Paul Turner, an Immigration Barrister who set up a petition asking the UK government to ‘create an earned amnesty route for migrants without leave to remain’ argues that it doesn’t make sense to keep people undocumented:
“It doesn’t serve the UK population well to have a huge number of people who are undocumented or essentially in hiding or feeling that they are compelled to go and work because they have no other means of support which will, according to the governments advice, likely spread the virus or continue its spread and prevent the UK from recovering. So [regularising undocumented migrants] not only helps the UK’s economy because it will bring more people into the lawful economy but it will also help with respect to the current health crisis.”
As of the beginning of May 2020, it has been reported that Italy, a country that not too long ago had a government that seemed to have taken a hard stance against immigrants, is now seriously considering granting status to potentially tens of thousands of undocumented migrants. There are many who have been working on farms to feed the Italian society during the lockdown. There are many who have been in domestic and care work supporting Italian families during a very difficult time in the COVID-19 crisis. People who had been dehumanised and exploited for so long are now all of a sudden seen as fellow humans who just want to get on with life and work like everyone else.
These migrants are and have always been fellow humans requiring compassion, support, equality, safety, respect and dignity. Giuseppe Provenzano, the minister of South Italy, has highlighted that “it’s thanks to these workers that food reached our tables during the lockdown. Recognizing them — it’s an issue of justice.” Perhaps Italian society and government are also realising that it is important that everyone has access to basics like healthcare as this is an important and positive step to solving public health issues. This is certainly the view of Tito Boeri, a former head of Italy’s Social Security Agency and an economist who says, “I think that right now [the] Italian population is aware — the contagion is such a serious risk that something has to be done, that our health depends on the health of our people…the key thing is that [giving undocumented migrants work permits] should not be done for labour simply or economic reasons, it should also be done for health reasons.”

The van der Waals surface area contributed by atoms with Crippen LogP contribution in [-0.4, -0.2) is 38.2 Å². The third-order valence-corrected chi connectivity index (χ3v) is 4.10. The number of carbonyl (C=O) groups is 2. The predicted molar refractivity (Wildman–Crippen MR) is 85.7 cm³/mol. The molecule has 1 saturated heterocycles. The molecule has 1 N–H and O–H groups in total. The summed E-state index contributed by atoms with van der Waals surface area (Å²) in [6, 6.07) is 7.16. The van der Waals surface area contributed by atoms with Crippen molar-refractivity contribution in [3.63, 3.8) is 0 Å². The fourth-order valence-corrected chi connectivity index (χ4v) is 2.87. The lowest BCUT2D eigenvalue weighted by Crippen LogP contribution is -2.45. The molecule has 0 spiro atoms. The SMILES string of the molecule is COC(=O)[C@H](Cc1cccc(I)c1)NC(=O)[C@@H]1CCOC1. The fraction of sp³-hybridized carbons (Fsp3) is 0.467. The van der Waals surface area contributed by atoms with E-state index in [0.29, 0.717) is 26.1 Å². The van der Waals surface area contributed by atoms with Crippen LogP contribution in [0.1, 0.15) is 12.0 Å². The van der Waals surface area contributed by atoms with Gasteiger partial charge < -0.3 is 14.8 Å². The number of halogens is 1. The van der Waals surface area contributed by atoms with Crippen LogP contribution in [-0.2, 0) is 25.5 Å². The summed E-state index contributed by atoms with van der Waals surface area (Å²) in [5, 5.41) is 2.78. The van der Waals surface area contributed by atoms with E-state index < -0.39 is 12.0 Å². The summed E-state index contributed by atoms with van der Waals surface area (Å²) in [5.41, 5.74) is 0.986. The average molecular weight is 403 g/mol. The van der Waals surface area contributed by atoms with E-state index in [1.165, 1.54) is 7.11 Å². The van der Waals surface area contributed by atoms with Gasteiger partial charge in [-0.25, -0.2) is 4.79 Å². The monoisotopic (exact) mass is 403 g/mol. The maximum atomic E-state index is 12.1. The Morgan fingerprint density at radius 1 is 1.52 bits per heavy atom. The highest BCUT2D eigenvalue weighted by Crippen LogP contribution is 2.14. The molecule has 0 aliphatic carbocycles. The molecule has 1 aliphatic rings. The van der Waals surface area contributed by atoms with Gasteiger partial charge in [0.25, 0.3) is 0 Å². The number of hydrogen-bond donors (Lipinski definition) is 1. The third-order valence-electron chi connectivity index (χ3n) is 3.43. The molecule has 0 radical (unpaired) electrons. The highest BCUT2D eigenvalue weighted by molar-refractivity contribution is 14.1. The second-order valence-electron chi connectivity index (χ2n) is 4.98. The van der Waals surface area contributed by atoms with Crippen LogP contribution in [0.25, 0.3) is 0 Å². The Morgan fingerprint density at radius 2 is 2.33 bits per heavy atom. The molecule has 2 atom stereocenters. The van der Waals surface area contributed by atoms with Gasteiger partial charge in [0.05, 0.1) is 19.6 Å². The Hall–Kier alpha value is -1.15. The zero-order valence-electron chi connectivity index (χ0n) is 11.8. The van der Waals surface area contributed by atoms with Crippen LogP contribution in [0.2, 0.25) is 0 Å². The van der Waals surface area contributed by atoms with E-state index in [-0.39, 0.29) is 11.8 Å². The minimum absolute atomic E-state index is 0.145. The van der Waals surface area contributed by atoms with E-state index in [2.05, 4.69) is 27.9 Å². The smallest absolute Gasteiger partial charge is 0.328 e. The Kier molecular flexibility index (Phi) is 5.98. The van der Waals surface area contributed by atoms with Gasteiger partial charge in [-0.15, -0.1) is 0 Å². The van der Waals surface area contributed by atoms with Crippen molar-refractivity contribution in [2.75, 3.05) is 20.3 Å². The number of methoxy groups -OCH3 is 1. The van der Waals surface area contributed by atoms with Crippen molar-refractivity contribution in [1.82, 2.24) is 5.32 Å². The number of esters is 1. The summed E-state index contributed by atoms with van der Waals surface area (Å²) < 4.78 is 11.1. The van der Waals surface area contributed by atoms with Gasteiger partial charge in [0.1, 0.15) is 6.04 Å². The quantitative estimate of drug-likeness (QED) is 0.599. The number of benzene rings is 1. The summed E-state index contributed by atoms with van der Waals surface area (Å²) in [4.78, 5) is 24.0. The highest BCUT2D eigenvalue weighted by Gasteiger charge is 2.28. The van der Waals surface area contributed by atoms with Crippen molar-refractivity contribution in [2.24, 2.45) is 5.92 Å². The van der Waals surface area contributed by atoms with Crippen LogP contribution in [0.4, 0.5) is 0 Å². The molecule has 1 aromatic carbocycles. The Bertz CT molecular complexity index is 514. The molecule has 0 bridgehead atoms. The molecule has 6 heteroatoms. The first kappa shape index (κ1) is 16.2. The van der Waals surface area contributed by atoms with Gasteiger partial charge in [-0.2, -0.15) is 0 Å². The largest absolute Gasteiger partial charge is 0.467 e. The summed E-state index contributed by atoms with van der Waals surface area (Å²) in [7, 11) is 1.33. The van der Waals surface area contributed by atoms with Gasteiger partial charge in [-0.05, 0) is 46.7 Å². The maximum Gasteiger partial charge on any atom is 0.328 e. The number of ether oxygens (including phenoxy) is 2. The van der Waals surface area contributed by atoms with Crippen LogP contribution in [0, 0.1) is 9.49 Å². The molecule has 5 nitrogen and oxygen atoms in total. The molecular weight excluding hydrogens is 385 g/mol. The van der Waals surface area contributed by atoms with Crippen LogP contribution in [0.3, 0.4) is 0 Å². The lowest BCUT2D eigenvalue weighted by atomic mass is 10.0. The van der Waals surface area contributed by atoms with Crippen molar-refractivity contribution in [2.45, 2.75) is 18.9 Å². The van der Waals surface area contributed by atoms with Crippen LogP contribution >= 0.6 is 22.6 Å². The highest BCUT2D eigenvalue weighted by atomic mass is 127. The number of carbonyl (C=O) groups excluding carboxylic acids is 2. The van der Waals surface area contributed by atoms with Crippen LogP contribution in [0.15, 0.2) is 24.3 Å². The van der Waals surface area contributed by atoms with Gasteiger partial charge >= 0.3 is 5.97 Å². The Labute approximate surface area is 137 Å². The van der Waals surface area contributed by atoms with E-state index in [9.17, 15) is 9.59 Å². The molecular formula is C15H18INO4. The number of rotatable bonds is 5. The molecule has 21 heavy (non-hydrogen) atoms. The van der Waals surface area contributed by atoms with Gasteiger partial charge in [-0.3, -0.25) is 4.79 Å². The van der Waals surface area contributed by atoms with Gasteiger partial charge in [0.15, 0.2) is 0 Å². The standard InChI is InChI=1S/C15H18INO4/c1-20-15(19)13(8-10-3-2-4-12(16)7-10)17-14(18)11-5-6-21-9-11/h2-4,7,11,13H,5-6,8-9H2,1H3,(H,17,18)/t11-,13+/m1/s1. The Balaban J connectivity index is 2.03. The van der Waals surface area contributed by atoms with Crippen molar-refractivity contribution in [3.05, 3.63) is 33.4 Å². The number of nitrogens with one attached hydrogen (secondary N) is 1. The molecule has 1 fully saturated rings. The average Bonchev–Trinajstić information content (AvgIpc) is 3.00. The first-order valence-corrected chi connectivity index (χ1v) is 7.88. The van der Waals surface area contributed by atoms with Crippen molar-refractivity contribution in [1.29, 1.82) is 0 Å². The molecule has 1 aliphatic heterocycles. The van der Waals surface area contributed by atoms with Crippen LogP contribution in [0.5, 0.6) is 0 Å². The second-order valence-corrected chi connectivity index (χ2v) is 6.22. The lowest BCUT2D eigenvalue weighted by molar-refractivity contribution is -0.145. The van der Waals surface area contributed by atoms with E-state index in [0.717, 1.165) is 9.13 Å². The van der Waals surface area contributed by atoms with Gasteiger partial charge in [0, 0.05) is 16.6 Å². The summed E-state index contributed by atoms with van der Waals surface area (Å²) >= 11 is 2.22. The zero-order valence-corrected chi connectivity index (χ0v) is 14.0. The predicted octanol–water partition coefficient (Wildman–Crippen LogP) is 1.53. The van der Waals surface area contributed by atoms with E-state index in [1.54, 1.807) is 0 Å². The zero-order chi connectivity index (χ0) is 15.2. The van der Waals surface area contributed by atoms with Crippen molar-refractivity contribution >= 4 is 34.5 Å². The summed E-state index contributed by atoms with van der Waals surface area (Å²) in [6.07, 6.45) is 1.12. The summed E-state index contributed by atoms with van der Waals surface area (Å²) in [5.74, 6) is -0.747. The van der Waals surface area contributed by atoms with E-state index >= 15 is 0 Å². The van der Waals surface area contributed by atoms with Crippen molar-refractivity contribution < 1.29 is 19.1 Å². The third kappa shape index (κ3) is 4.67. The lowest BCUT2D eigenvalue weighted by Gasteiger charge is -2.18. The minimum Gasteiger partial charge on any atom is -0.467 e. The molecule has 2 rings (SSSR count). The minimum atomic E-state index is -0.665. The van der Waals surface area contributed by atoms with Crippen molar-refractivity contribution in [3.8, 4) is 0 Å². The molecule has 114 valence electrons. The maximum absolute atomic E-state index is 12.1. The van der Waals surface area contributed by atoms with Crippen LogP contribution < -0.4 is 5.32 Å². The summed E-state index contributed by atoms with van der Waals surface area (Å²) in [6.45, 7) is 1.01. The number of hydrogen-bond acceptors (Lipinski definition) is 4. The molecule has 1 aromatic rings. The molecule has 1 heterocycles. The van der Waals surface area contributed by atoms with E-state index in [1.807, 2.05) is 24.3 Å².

To tackle the spread of COVID-19, Portugal decided to give rights to and treat people with outstanding asylum and immigration applications as residents. This allows them to work, open bank accounts and access healthcare and social services, effectively being treated as citizens for the duration of the COVID-19 crisis. This was a positive step though it is sad to hear that undocumented migrants with no pending applications are excluded from this scheme and are therefore falling deeper into poverty as they continue to be exposed to the risks that come from living on the margins of society. The Irish government announced early in the crisis that it would give access to free healthcare for everyone in the country including those without documents, though it did not go beyond these measures to help the estimated 15,000-17,000 undocumented migrants in Ireland.
The UK has an opportunity to lead by example, by granting undocumented migrants, who have already been contributing to and participating in British society, basic rights allowing them to live in the UK with dignity. This in turn will support our management of the virus and allow us to rebuild our economy by including all members of society. This will ensure that the most vulnerable and marginalised members of our society are not left behind.
It is imperative that the UK government takes a positive step to regularise these migrants by granting them status and a safer path to citizenship, as it will save the lives and livelihoods of many who are suffering right now and will continue to suffer. Furthermore, the ‘hostile environment’ must end if we are serious about tackling the spread of this virus. With the need to implement methods like contact tracing, which are only effective if there is wider trust in the public to use them, it is important to ensure that everyone in society feels safe within their communities and when interacting with public bodies. These steps will also ensure that the tools we have are effective in dealing with and better managing any future contagion.
When our Prime Minister, Boris Johnson, was Mayor of London, he commissioned a report that highlighted the economic benefits of regularising irregular or undocumented migrants. This current crisis has demonstrated that this issue ought to be considered seriously and it ought to be considered for multiple reasons beyond just economics. As Provenzano stressed, it is an issue of justice, and we would like to add that it is an issue of the lives and livelihoods, health and well-being of everyone on these islands.
No one is safe until everyone is safe.